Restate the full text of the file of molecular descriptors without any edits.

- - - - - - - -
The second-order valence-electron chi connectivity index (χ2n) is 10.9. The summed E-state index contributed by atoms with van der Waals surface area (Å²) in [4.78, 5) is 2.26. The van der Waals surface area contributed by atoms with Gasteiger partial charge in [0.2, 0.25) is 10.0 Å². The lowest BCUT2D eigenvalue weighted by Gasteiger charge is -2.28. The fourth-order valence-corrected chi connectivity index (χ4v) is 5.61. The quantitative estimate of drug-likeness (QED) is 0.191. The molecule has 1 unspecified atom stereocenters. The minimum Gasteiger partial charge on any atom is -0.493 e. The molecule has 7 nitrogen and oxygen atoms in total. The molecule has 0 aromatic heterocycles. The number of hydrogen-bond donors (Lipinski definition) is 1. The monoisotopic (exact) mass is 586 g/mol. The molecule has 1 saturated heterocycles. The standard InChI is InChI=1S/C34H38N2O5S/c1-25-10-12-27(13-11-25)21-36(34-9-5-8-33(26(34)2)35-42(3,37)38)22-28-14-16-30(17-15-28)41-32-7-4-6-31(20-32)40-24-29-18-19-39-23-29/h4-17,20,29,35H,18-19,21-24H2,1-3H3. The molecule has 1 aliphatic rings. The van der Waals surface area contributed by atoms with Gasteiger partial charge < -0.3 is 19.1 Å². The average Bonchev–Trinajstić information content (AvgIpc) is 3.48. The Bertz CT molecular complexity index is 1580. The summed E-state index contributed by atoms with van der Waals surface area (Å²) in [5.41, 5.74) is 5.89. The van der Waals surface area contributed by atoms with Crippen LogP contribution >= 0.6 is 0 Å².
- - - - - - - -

The second-order valence-electron chi connectivity index (χ2n) is 10.9. The summed E-state index contributed by atoms with van der Waals surface area (Å²) in [4.78, 5) is 2.26. The van der Waals surface area contributed by atoms with Gasteiger partial charge in [0.2, 0.25) is 10.0 Å². The lowest BCUT2D eigenvalue weighted by Gasteiger charge is -2.28. The fourth-order valence-corrected chi connectivity index (χ4v) is 5.61. The quantitative estimate of drug-likeness (QED) is 0.191. The molecule has 1 unspecified atom stereocenters. The minimum Gasteiger partial charge on any atom is -0.493 e. The molecule has 7 nitrogen and oxygen atoms in total. The molecule has 0 aromatic heterocycles. The number of hydrogen-bond donors (Lipinski definition) is 1. The monoisotopic (exact) mass is 586 g/mol. The molecule has 1 saturated heterocycles. The standard InChI is InChI=1S/C34H38N2O5S/c1-25-10-12-27(13-11-25)21-36(34-9-5-8-33(26(34)2)35-42(3,37)38)22-28-14-16-30(17-15-28)41-32-7-4-6-31(20-32)40-24-29-18-19-39-23-29/h4-17,20,29,35H,18-19,21-24H2,1-3H3. The molecule has 1 aliphatic rings. The van der Waals surface area contributed by atoms with Gasteiger partial charge < -0.3 is 19.1 Å². The average Bonchev–Trinajstić information content (AvgIpc) is 3.48. The Bertz CT molecular complexity index is 1580. The summed E-state index contributed by atoms with van der Waals surface area (Å²) in [5.41, 5.74) is 5.89. The van der Waals surface area contributed by atoms with Crippen LogP contribution >= 0.6 is 0 Å².